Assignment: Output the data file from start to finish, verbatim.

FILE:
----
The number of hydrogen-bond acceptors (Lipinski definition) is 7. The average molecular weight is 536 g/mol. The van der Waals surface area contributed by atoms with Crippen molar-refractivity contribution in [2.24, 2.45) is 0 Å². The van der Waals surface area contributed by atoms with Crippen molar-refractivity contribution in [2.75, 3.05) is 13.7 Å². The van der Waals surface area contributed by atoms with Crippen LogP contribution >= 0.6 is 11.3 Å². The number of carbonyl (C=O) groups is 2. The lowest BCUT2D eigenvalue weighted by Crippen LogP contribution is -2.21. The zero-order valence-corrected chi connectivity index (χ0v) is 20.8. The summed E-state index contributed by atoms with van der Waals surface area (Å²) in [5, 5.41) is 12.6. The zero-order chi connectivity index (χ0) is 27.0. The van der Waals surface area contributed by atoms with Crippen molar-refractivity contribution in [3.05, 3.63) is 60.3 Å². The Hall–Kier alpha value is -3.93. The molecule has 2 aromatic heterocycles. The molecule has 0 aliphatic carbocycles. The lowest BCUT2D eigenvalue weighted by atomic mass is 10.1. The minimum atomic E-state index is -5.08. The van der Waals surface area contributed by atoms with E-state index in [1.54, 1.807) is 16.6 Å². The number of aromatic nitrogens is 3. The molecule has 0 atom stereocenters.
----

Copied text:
The number of hydrogen-bond acceptors (Lipinski definition) is 7. The average molecular weight is 536 g/mol. The van der Waals surface area contributed by atoms with Crippen molar-refractivity contribution in [2.24, 2.45) is 0 Å². The van der Waals surface area contributed by atoms with Crippen molar-refractivity contribution in [2.75, 3.05) is 13.7 Å². The van der Waals surface area contributed by atoms with Crippen LogP contribution >= 0.6 is 11.3 Å². The number of carbonyl (C=O) groups is 2. The lowest BCUT2D eigenvalue weighted by Crippen LogP contribution is -2.21. The zero-order valence-corrected chi connectivity index (χ0v) is 20.8. The summed E-state index contributed by atoms with van der Waals surface area (Å²) in [5, 5.41) is 12.6. The zero-order chi connectivity index (χ0) is 27.0. The van der Waals surface area contributed by atoms with Crippen molar-refractivity contribution in [3.05, 3.63) is 60.3 Å². The Hall–Kier alpha value is -3.93. The molecule has 2 aromatic heterocycles. The molecule has 0 aliphatic carbocycles. The lowest BCUT2D eigenvalue weighted by atomic mass is 10.1. The minimum atomic E-state index is -5.08. The van der Waals surface area contributed by atoms with E-state index in [1.54, 1.807) is 16.6 Å². The number of aromatic nitrogens is 3. The molecule has 0 atom stereocenters.